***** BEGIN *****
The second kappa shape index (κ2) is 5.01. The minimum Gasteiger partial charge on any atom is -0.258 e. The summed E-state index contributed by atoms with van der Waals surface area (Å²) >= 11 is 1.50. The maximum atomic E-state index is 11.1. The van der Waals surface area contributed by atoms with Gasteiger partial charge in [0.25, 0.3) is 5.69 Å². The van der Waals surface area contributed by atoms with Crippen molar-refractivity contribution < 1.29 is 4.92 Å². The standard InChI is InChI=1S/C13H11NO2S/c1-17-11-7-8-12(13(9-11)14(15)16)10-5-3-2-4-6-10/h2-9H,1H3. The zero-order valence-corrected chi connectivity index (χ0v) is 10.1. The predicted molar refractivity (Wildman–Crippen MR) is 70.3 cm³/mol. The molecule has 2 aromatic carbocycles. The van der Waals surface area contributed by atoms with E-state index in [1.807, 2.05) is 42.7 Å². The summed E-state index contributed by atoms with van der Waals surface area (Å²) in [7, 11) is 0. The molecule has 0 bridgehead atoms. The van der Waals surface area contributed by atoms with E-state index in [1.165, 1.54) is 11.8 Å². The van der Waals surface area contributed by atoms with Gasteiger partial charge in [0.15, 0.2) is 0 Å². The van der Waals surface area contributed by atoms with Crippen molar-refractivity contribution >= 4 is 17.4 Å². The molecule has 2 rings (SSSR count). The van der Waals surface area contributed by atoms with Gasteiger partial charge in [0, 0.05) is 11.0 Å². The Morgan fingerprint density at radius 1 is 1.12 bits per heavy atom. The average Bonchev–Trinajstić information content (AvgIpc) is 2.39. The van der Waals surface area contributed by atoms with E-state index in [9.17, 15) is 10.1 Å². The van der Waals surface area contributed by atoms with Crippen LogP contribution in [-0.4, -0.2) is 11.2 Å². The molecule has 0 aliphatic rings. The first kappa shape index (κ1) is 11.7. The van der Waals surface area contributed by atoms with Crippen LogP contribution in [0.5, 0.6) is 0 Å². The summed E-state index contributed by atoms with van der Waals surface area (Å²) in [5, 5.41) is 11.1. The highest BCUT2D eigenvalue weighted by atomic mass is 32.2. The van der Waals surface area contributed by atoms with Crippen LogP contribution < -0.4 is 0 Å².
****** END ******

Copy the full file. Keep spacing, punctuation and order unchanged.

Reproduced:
The second kappa shape index (κ2) is 5.01. The minimum Gasteiger partial charge on any atom is -0.258 e. The summed E-state index contributed by atoms with van der Waals surface area (Å²) >= 11 is 1.50. The maximum atomic E-state index is 11.1. The van der Waals surface area contributed by atoms with Gasteiger partial charge in [0.25, 0.3) is 5.69 Å². The van der Waals surface area contributed by atoms with Crippen molar-refractivity contribution < 1.29 is 4.92 Å². The standard InChI is InChI=1S/C13H11NO2S/c1-17-11-7-8-12(13(9-11)14(15)16)10-5-3-2-4-6-10/h2-9H,1H3. The zero-order valence-corrected chi connectivity index (χ0v) is 10.1. The predicted molar refractivity (Wildman–Crippen MR) is 70.3 cm³/mol. The molecule has 2 aromatic carbocycles. The van der Waals surface area contributed by atoms with E-state index in [1.807, 2.05) is 42.7 Å². The summed E-state index contributed by atoms with van der Waals surface area (Å²) in [7, 11) is 0. The molecule has 0 bridgehead atoms. The van der Waals surface area contributed by atoms with E-state index in [1.165, 1.54) is 11.8 Å². The van der Waals surface area contributed by atoms with Gasteiger partial charge in [0.15, 0.2) is 0 Å². The van der Waals surface area contributed by atoms with Crippen molar-refractivity contribution >= 4 is 17.4 Å². The molecule has 2 rings (SSSR count). The van der Waals surface area contributed by atoms with Gasteiger partial charge in [0, 0.05) is 11.0 Å². The Morgan fingerprint density at radius 1 is 1.12 bits per heavy atom. The average Bonchev–Trinajstić information content (AvgIpc) is 2.39. The van der Waals surface area contributed by atoms with E-state index in [9.17, 15) is 10.1 Å². The van der Waals surface area contributed by atoms with Crippen LogP contribution in [-0.4, -0.2) is 11.2 Å². The molecule has 0 aliphatic rings. The first kappa shape index (κ1) is 11.7. The van der Waals surface area contributed by atoms with Crippen LogP contribution in [0.5, 0.6) is 0 Å². The summed E-state index contributed by atoms with van der Waals surface area (Å²) in [5, 5.41) is 11.1. The highest BCUT2D eigenvalue weighted by atomic mass is 32.2. The van der Waals surface area contributed by atoms with Crippen LogP contribution < -0.4 is 0 Å².